Katayune Ehsani and Troy and Lisa Denkinger sit cross-legged on the floor of the Chicago Community Humane Center, blocking off a corner of the room where a spotted, one-eared rabbit is cleaning his face with his front paws. “This is Vincent,” says Troy, who with Lisa handles the shelter’s rabbit adoptions. “He’s a stray that was found in Morton Grove. We’re not sure about the ear, but it could be a result of frostbite.” Ehsani, who’s there to adopt a rabbit, strokes Vincent’s forehead. When he hops away and releases a few Raisinette-like droppings, everyone laughs.

Lisa puts Vincent away and returns with Raul, a huge white-and-tan male that grunts–unusual behavior for a rabbit. “He was found in a forest preserve in Wilmette,” says Troy. “He was under a car, covered in yellow goo, and he’s still a bit skittish.” Next up is Delaney, a fat, “depressed” black rabbit whose owners bought a condo that didn’t allow pets. A lop-eared one named Skyler has a big bump on his nose from a fight. Haley’s owner never let her out of her cage. Britt, an albino, was found along with Sven in Andersonville. Rust-colored Caroline came from Chicago Animal Care and Control. “We went down to get a dog and ended up with three dogs, a rabbit, and a guinea pig,” Troy says.

Most of the rabbits have seen better days; some are extremely large, some are severely underweight, others show up urine stained from sitting in dirty cages. Some have sore hocks from wire floors. Many are wounded. One arrived dyed green. Another came from a nearby pet store, which gave her away “when she got too big to be used as a snake food.” Some neighborhood kids brought her to the shelter in a pillowcase.

“They’re quiet animals, so if their owners leave them in a cage, they don’t cry,” says CCHC executive director Robin Dillow. “They don’t bark. They don’t scream to be let out.”

Rabbits have been domesticated since the 18th century and make good pets–they’re the third most popular pet mammal in the U.S.–but there are a lot of misconceptions about their care, say the Denkingers. It’s recommended that they live indoors and be allowed to run free at least four hours a day. Like puppies, they tend to chew on things they shouldn’t (though it’s easy to bunnyproof a home). They require lots of hay and fresh vegetables, and can live up to a dozen years. They don’t like to be handled and can be aggressive if they’re not spayed or neutered, but they’re easily potty trained and display intelligence and a wide range of emotions when given the chance.

“A lot of people think they’re cage-dwelling lumps,” says Troy. “But that’s not true at all. They can be as active and demonstrative and as interesting as a dog or a cat. They’re all different. That’s why we never take people into the rabbit room and let them pick one out. We always have them look at them individually, so they can get an idea of what they’re like.”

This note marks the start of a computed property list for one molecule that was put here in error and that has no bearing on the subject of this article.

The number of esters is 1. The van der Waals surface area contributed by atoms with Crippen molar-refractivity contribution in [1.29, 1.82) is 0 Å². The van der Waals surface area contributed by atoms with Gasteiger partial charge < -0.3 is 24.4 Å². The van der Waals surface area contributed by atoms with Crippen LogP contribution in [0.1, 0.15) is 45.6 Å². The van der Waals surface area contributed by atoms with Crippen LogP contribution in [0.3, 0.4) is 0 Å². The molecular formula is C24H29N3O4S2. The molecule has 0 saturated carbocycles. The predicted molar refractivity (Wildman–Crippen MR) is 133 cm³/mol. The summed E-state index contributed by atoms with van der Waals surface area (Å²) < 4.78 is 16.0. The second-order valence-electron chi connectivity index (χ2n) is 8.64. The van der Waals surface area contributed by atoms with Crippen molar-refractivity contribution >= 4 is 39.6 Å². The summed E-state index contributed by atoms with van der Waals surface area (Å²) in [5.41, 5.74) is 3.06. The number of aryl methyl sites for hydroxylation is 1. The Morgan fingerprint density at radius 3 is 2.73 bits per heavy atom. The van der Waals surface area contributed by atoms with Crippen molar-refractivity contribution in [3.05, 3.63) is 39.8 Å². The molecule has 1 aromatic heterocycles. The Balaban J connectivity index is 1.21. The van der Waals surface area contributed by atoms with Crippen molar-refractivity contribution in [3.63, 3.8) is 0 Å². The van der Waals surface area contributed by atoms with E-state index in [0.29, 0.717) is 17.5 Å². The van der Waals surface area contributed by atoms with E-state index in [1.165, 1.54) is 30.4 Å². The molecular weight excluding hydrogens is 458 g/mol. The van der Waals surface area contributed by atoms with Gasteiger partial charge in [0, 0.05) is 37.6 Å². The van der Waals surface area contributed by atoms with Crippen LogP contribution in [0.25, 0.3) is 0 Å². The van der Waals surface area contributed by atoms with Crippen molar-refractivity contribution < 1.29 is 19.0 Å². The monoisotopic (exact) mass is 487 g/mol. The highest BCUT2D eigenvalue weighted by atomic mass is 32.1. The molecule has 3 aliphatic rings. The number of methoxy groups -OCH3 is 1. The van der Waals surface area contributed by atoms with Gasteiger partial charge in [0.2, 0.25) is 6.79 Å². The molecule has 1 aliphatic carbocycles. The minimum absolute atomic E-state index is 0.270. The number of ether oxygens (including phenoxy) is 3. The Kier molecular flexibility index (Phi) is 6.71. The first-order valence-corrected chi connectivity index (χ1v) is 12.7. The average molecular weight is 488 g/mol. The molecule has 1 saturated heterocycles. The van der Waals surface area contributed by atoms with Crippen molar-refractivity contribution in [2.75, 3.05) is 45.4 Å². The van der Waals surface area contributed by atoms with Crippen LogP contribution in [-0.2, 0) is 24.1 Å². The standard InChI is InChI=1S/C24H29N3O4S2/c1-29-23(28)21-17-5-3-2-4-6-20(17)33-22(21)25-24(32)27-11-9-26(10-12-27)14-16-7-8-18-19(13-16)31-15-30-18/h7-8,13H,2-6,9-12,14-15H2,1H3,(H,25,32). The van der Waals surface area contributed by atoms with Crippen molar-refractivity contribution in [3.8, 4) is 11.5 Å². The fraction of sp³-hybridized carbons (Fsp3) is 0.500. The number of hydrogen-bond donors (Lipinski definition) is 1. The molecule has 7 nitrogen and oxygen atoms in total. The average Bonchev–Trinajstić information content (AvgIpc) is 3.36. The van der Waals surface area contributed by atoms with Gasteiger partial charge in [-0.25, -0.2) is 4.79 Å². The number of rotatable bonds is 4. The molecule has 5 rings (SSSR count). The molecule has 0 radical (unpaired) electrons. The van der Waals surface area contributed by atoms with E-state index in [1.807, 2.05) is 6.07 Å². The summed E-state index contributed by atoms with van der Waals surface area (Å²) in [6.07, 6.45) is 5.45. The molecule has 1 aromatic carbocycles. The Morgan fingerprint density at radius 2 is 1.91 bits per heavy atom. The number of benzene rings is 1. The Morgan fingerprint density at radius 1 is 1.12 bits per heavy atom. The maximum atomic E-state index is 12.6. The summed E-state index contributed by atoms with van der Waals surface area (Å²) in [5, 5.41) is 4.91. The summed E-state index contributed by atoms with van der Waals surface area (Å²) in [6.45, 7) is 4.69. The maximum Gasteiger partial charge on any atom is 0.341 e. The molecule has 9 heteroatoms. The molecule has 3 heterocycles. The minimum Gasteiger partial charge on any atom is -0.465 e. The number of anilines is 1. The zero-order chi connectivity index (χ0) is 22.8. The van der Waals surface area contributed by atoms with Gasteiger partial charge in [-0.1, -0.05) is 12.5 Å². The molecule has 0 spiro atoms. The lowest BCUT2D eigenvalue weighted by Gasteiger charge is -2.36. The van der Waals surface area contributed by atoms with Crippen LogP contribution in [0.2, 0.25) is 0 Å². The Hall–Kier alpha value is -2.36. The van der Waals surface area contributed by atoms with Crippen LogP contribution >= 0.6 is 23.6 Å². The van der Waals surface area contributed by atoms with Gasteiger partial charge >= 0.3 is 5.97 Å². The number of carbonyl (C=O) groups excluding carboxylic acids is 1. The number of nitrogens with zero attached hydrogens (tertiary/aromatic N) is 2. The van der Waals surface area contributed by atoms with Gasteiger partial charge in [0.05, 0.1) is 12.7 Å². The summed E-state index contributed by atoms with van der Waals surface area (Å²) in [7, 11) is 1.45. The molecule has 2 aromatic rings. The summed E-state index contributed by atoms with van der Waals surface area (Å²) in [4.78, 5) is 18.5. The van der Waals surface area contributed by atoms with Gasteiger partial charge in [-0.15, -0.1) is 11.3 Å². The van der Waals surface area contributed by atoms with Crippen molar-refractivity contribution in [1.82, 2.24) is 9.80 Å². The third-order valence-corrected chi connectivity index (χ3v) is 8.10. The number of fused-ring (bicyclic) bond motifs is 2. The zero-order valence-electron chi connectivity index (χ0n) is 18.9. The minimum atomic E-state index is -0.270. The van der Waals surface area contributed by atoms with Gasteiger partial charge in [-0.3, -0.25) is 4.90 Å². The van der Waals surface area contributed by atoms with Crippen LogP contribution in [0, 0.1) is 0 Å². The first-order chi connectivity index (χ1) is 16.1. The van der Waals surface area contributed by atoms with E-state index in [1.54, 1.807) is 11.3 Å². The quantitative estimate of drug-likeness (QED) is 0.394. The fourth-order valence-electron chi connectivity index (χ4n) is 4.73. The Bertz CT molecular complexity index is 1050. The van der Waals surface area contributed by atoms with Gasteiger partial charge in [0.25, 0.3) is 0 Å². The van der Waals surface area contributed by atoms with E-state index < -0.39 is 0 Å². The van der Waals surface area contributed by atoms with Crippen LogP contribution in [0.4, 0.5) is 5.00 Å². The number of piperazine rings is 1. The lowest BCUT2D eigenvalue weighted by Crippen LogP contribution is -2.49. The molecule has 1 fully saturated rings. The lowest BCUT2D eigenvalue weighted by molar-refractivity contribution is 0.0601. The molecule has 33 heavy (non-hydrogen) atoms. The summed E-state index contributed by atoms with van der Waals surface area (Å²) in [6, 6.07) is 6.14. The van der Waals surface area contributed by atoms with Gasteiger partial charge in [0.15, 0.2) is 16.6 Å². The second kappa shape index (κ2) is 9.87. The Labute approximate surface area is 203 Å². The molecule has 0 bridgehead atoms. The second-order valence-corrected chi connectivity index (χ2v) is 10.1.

Many of the neglected and abandoned rabbits that wind up in the shelters were purchased around Easter on impulse. “We’ve had people pick up a rabbit thrown out of a car window on Easter day,” says Joan Irwin, comanager of the Chicago chapter of the House Rabbit Society, a national organization that places abandoned rabbits in foster care until they’re adopted. “It was probably a gift from grandmother. Every year we get horror stories like that.”

“We start getting them a few days after Easter,” says Kevin Morrissey, a spokesman for the Anti-Cruelty Society, which takes rabbits but is not equipped to do rabbit adoptions. “It seems like a good idea and they’re cute and they’re cuddly, but the amount of care and the problems that can arise in the house become apparent pretty quickly.”

Last year the Anti-Cruelty Society took in 81 rabbits. Only a third were adopted, most through the CCHC and the House Rabbit Society. Fifty-one were euthanized, and a few were DOA. “People do strange and unaccountable things when it comes to animals, especially ones that are viewed as a novelty and not a longtime companion,” says Morrissey.

The city’s department of animal care and control will accept any animal that comes in, including rabbits, ducks, and chicks purchased as Easter gifts. Owners have seven days to claim them. After that, some are put up for adoption and some end up at the CCHC or the HRS. But many end up euthanized.

The CCHC is one of only five multispecies no-kill shelters in the country that accepts rabbits and neuters them prior to placing them up for adoption. At CCHC, each animal is also litter box trained, tagged, and “socialized” before leaving the shelter.

The privately funded nonprofit was started in 1998 by a handful of people from social service and animal welfare backgrounds who one day found themselves discussing their vision of a perfect shelter. “I guess animal sheltering was in our blood,” says Dillow, who had previously volunteered and served as interim director of Tree House Animal Foundation, a cageless no-kill cat shelter in Uptown. Their plan was to create a full-service organization that catered to animals in crisis–those that are sick, injured, or abused, have “temperament issues,” or have been turned away from other shelters–and their owners. “Because whenever an animal is in crisis, there’s often a human in crisis as well,” she says.